All those surface design techniques (shibori, screen printing (whether constructed, deconstructed, or otherwise disported!), discharge, pastes made of corn, rice, flour, potatoes, old shoes or anything else, stamping (with rubber, foam or gusto), clamping, phototransfer etc etc ) are so seductive!! They're satisfying to make because you've an instant result, often magic! But then, what d'you do with the fabric you've created? I'm sorry, but patting just isn't enough!
Art quilts are begun in many different ways: from a concept, a sketch, an idea, a pattern - but I think the most difficult way to begin a piece is from the fabric itself - which there is a great temptation to do when you have made luscious fabric. Could a painting be about paint? or a sculpture about stone or steel? For a short while there was a fashion to make work about the process - I remember seeing a framed canvas with one knife slash through it....and no paint at all!! But we have seen that. We know that ceci n'est pas une pipe! A painting is paint and canvas, not boats on water, Grandmother's flower garden was hexagonal pieces of fabric (especially if she lived in a city!). Therefore, I think beginning a piece "from the fabric" isn't a particularly valid, unique or interesting idea. Imagine: "hey! I made this quilt about this new fabric I just dyed/purchased!" What do you say in response? There's nothing to say except enquiring how or where...there's no interest in the design.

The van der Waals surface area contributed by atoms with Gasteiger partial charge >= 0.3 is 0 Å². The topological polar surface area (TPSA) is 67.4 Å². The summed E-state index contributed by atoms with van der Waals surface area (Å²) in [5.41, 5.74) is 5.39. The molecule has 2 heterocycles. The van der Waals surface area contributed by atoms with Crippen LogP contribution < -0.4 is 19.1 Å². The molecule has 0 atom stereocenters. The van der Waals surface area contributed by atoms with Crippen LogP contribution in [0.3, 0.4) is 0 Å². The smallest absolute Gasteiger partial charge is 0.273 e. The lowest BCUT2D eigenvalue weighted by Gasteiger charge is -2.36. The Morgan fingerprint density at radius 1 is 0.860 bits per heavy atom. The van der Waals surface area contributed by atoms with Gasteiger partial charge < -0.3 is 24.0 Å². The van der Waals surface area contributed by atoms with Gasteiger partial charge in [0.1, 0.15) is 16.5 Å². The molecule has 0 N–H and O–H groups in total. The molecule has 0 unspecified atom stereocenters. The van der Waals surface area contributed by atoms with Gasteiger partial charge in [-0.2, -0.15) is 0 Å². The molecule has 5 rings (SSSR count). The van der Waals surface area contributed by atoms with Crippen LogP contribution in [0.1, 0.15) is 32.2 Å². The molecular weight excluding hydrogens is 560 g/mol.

A quilt about stamping might be interesting to stampers wanting to learn a different way to stamp (raise your legs higher!) but isn't going to be very meaningful to a wider audience. (Thus Hoffman's comment that "quiltmaking is the most redundant when jurying because quilters don't step out of their comfort zone.") If we're only making work about things that interest other quilters, or stampers or tiers and dyers....then those quilts don't add anything to the art world - they are redundant, it's been said.
So despite the seduction of the medium, I do think a concept, or idea or overall structural pattern - something above and beyond the medium itself, that you want to communicate- is important if you wish to make strong appealing pieces. We see this in Joan Schulze's and Linda Colsh's work with images (whether from photo transfer or screen printing) - their images relate to an overall theme, an idea they want to convey - whether the loneliness of old age, or the gilded portrayal of women portrayed in advertising.
The organizing theme could be a concept like old age or it could be an overall patterned structure as in traditional quilts. That's part of the reason why many of those old quilts are so strong. There are many different kinds of organization or structure or "backbone" as Twyla Tharp calls it in her book The Creative Habit work - there's lots to choose from. But I do deplore those quilts that look like sampler pages from a surface design text book.
So now I'd better go and THINK about my gorgeous seductive fabric...as well as stroking it!
If you have been, thanks for reading! Elizabeth
PS - I do enjoy comments, they'll set me cogitating...and my responses will gradually occur in blogs to follow! so please do.....
the next blog, however, should have the pictures from QBL. For tomorrow I fly home - Delta and thunderstorms and shuttle buses willing.